In a recent article in Harvard Business Review, Rosabeth Moss Kanter looked at the connection between courage and leadership. Her article, “Courage in the C-Suite,” was written for and about high-level leaders in corporations.
I saw, however, a broader application in some of the principles she articulated. Indeed, some of the principles hit home for me.
Leading with Courage
Anyone in a significant place of leadership must be courageous to be an effective leader. Clichés abound about the challenge of leadership: “It’s lonely at the top”; “It’s tough to be in the leader’s shoes”; and “Leaders must make the difficult decisions.” But the reason those clichés exist is because there are elements of truth in all of them. And the common theme evident in each of them is the need for courageous leadership.
Expounding upon the HBR article, let’s look more specifically at four different types of courage all leaders must demonstrate.
Four Aspects of Courageous Leadership
In the last few weeks we’ve heard reports of several child sexual abuse cases. I even wrote a recent article on the issue. While the act of sexual abuse is morally reprehensible itself, additionally disconcerting has been the failure of high-level leaders to respond to the problem. Too many times we were told that leaders knew about the problem, but decided to take the cowardly path and sweep it under the rug.
The first and foremost requisite courage needed for leaders is moral courage, defined simply as “acting on principle.” Leaders lose all of their credibility if they do not demonstrate this courage. Leaders first must do that which is right. Every other act or decision is secondary.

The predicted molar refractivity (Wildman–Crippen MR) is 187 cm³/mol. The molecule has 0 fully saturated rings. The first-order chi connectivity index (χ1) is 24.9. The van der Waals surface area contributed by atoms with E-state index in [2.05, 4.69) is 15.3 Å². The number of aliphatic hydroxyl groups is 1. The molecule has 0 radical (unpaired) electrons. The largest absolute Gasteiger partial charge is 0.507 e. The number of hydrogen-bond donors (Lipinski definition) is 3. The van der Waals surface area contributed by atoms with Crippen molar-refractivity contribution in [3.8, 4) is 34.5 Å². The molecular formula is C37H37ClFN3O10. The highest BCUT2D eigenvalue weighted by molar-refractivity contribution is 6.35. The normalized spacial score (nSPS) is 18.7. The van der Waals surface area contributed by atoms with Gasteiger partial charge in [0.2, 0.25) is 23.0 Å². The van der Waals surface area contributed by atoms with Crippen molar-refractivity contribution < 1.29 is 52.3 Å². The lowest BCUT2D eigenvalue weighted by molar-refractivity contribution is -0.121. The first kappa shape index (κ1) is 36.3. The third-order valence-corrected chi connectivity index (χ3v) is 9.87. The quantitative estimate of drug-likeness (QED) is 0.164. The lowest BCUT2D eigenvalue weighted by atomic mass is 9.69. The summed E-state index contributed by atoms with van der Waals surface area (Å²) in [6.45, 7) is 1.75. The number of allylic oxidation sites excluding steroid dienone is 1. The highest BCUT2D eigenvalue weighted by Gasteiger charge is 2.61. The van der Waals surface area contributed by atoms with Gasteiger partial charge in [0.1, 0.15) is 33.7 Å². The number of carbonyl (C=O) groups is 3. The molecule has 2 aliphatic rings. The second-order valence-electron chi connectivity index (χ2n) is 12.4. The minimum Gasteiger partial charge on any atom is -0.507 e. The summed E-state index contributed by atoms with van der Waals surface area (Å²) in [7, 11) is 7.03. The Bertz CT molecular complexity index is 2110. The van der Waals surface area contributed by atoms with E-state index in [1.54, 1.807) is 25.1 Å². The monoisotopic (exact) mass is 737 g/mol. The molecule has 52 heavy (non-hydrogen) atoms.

Great leaders must also demonstrate selfless courage. Effective leaders will seek to put employees, the organization, and others before themselves. Their first concern is not their own job security, their paycheck, or their ego. Jim Collins described this type of leader in his recent book, Great by Choice: “They’re ambitious, to be sure, but for a purpose beyond themselves, be it building a great company, changing the world, or achieving some great objective that’s ultimately not about them.”
Great leaders also have intellectual courage. They are not managers who simply respond to orders. They are men and women who challenge conventional wisdom, who think beyond “the way we’ve always done it,” and who set aside time to imagine new possibilities. They are great thinkers who act on their newly found knowledge.
Finally, those who lead with courage have execution courage. These leaders act quickly and decisively. They don’t wait until they get 100 percent of the facts before they take action. They are not reckless or irresponsible; they simply understand that indecisiveness can paralyze and demoralize an organization. Timidity leads to mediocrity.
Good News/Bad News
The bad news is that relatively few leaders demonstrate courageous leadership. Perhaps it would be more accurate to say that relatively few leaders demonstrate all four aspects of courageous leadership.
The good news is that much of courageous leadership can be learned. But becoming a courageous leader demands a willingness to put others first, to make tough decisions that are often personally costly, and to have the willingness to take reasonable risks.
Most leaders understand these choices. Fewer are willing to make such choices. But those who do can lead organizations to greater health and, for many, change the world for good.